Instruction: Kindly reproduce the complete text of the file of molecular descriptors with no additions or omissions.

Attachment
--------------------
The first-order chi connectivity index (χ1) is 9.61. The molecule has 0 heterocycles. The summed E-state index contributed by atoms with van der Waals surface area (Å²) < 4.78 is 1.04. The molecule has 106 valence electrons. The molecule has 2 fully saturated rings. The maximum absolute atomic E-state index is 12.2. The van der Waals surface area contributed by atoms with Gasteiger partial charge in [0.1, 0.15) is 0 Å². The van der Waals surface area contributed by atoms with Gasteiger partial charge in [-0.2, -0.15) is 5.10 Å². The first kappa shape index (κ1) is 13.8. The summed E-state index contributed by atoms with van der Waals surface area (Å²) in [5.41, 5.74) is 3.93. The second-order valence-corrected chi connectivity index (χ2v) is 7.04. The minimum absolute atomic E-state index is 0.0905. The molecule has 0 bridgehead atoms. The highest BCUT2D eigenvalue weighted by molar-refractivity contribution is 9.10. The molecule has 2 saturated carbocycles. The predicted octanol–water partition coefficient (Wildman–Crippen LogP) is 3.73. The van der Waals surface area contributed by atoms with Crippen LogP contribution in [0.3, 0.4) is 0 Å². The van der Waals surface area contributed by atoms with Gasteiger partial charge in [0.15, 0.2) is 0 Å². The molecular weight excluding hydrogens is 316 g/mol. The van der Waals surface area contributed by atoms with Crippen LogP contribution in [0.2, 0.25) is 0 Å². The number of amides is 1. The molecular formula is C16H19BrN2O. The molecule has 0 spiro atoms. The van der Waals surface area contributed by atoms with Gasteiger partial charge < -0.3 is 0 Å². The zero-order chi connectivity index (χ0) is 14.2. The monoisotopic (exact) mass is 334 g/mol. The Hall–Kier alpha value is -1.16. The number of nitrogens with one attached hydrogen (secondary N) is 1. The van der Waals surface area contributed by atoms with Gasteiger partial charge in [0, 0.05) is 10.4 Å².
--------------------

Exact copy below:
The first-order chi connectivity index (χ1) is 9.61. The molecule has 0 heterocycles. The summed E-state index contributed by atoms with van der Waals surface area (Å²) < 4.78 is 1.04. The molecule has 106 valence electrons. The molecule has 2 fully saturated rings. The maximum absolute atomic E-state index is 12.2. The van der Waals surface area contributed by atoms with Gasteiger partial charge in [0.1, 0.15) is 0 Å². The van der Waals surface area contributed by atoms with Gasteiger partial charge in [-0.2, -0.15) is 5.10 Å². The first kappa shape index (κ1) is 13.8. The summed E-state index contributed by atoms with van der Waals surface area (Å²) in [5.41, 5.74) is 3.93. The second-order valence-corrected chi connectivity index (χ2v) is 7.04. The minimum absolute atomic E-state index is 0.0905. The molecule has 0 bridgehead atoms. The highest BCUT2D eigenvalue weighted by molar-refractivity contribution is 9.10. The molecule has 2 saturated carbocycles. The predicted octanol–water partition coefficient (Wildman–Crippen LogP) is 3.73. The van der Waals surface area contributed by atoms with Crippen LogP contribution in [0.3, 0.4) is 0 Å². The van der Waals surface area contributed by atoms with Gasteiger partial charge in [0.15, 0.2) is 0 Å². The molecular weight excluding hydrogens is 316 g/mol. The van der Waals surface area contributed by atoms with Crippen LogP contribution in [0.2, 0.25) is 0 Å². The number of amides is 1. The molecular formula is C16H19BrN2O. The molecule has 0 spiro atoms. The van der Waals surface area contributed by atoms with Gasteiger partial charge < -0.3 is 0 Å². The zero-order chi connectivity index (χ0) is 14.2. The monoisotopic (exact) mass is 334 g/mol. The Hall–Kier alpha value is -1.16. The number of nitrogens with one attached hydrogen (secondary N) is 1. The van der Waals surface area contributed by atoms with Gasteiger partial charge in [0, 0.05) is 10.4 Å².